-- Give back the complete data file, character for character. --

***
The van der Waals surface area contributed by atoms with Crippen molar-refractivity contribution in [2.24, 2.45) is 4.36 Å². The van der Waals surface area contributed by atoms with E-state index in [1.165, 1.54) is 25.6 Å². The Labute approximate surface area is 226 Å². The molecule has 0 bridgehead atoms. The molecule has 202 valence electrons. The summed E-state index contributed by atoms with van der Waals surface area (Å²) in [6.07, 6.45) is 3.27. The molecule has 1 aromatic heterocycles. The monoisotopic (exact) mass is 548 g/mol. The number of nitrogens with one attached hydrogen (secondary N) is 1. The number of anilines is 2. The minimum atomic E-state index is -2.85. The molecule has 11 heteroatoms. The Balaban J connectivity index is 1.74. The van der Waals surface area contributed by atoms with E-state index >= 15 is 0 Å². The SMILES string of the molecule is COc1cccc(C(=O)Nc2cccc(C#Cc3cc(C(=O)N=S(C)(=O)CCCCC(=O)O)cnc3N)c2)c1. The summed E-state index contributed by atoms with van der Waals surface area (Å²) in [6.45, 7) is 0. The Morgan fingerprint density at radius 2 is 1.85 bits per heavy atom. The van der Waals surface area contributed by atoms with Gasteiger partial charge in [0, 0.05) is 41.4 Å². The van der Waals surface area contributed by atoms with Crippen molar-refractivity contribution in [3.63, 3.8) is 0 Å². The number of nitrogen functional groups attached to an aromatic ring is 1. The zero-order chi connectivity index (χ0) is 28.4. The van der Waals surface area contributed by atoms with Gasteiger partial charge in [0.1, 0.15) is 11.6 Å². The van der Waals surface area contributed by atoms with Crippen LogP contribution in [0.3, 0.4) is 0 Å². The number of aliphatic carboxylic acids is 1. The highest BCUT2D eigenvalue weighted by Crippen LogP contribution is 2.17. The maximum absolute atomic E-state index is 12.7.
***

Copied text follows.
The van der Waals surface area contributed by atoms with Crippen molar-refractivity contribution in [2.24, 2.45) is 4.36 Å². The van der Waals surface area contributed by atoms with E-state index in [1.165, 1.54) is 25.6 Å². The Labute approximate surface area is 226 Å². The molecule has 0 bridgehead atoms. The molecule has 202 valence electrons. The summed E-state index contributed by atoms with van der Waals surface area (Å²) in [6.07, 6.45) is 3.27. The molecule has 1 aromatic heterocycles. The monoisotopic (exact) mass is 548 g/mol. The number of nitrogens with one attached hydrogen (secondary N) is 1. The number of anilines is 2. The minimum atomic E-state index is -2.85. The molecule has 11 heteroatoms. The Balaban J connectivity index is 1.74. The van der Waals surface area contributed by atoms with E-state index >= 15 is 0 Å². The SMILES string of the molecule is COc1cccc(C(=O)Nc2cccc(C#Cc3cc(C(=O)N=S(C)(=O)CCCCC(=O)O)cnc3N)c2)c1. The summed E-state index contributed by atoms with van der Waals surface area (Å²) in [6.45, 7) is 0. The Morgan fingerprint density at radius 2 is 1.85 bits per heavy atom. The van der Waals surface area contributed by atoms with Gasteiger partial charge in [0, 0.05) is 41.4 Å². The van der Waals surface area contributed by atoms with Crippen molar-refractivity contribution in [3.63, 3.8) is 0 Å². The number of nitrogen functional groups attached to an aromatic ring is 1. The zero-order chi connectivity index (χ0) is 28.4. The van der Waals surface area contributed by atoms with Gasteiger partial charge in [0.1, 0.15) is 11.6 Å². The van der Waals surface area contributed by atoms with Crippen LogP contribution in [0.3, 0.4) is 0 Å². The number of aliphatic carboxylic acids is 1. The highest BCUT2D eigenvalue weighted by Crippen LogP contribution is 2.17. The maximum absolute atomic E-state index is 12.7.